Money & Banking

Allow reporting of payment data of telcos and insurers to credit bureaus: TransUnion CIBIL

KR Srivats New Delhi | Updated on October 31, 2018 Published on October 31, 2018

Harshala Chandorkar

TransUnion CIBIL, a leading credit information bureau, has knocked at the doors of the RBI and Finance Ministry to allow telecom companies and insurers to report customer payment data to credit bureaus.

With cash flow-based lending on the rise in India, the credit bureau is also keen to tap the Goods and Services Tax Network (GSTN) to collect information for better credit profiling of MSMEs and individuals.

As on date, credit bureaus such as TransUnion CIBIL have access to data only from credit institutions such as banks and financial institutions. They have no access to alternative data such as non-credit information – payments for electricity and gas bills, telecom bills and rental payments.

“We are in discussions with the RBI and Finance Ministry to see if the definition of credit information under the law could be expanded. Telecom and insurance companies can use information from us, but why not ask them to submit data to us? The issue now is we are not allowed to capture that data from these companies for better profiling of consumers,” Harshala Chandorkar, Chief Operating Officer, told BusinessLine.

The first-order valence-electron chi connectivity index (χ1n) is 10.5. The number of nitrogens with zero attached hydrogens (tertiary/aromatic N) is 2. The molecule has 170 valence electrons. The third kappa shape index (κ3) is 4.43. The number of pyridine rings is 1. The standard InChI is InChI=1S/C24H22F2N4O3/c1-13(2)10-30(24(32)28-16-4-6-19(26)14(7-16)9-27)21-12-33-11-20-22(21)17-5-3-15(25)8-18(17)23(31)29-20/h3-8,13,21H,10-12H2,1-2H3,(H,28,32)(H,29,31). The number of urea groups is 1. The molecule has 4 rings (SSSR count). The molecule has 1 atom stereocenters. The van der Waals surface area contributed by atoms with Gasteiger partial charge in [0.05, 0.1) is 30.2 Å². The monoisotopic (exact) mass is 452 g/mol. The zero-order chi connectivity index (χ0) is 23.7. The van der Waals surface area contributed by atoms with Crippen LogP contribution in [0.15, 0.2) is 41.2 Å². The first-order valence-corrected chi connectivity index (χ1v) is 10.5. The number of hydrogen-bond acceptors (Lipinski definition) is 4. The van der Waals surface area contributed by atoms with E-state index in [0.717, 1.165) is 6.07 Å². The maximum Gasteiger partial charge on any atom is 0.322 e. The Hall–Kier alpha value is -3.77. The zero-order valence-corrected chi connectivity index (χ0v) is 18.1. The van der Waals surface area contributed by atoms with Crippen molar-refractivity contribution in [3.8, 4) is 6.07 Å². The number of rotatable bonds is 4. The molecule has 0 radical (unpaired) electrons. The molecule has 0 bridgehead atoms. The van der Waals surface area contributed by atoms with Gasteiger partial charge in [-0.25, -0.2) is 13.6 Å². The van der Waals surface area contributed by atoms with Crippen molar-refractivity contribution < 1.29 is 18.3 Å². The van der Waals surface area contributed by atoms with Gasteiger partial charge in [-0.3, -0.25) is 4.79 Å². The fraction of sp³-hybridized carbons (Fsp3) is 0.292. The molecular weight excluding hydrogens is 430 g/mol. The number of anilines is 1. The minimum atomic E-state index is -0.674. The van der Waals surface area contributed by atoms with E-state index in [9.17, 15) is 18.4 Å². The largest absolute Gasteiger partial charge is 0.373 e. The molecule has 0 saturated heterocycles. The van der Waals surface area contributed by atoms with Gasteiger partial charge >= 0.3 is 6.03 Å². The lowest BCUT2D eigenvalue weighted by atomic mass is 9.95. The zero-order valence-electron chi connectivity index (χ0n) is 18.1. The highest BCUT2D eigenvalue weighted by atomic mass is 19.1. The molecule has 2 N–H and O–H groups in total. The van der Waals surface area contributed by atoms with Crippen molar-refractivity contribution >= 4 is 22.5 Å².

A fillip to banking services

Inclusion of “alternative data” – such as those from telcos and insurers – on consumers’ payment behaviour into the mainstream information bureau, can unleash the enormous potential to extend banking penetration in India, she said.

“Any such move would make available more credit, and also give a further push to financial inclusion. It will be extremely beneficial to make lending decisions, specifically to the segment without access to credit,” said Chandorkar.

She said that it has also been empirically proven that ‘alternative data’ can improve the outcome of financial inclusion when data comes to the credit bureau.

“We are asking the RBI to give us the permission to collect customers’ payment information from telcos and insurers. Request is to see if this can be done administratively or through the government in the form of change in law,” she said.

Chandorkar highlighted that many markets allow credit bureaus to collect data from alternative sources.

“Though CIBIL has been in India since 2001, we are still fairly at a nascent stage from credit bureau evolution perspective. Compare it with mature markets like US where credit bureaus have been there for 70-80 years. In South Africa, credit bureau has been there for over 100 years,” she said.

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Published on October 31, 2018
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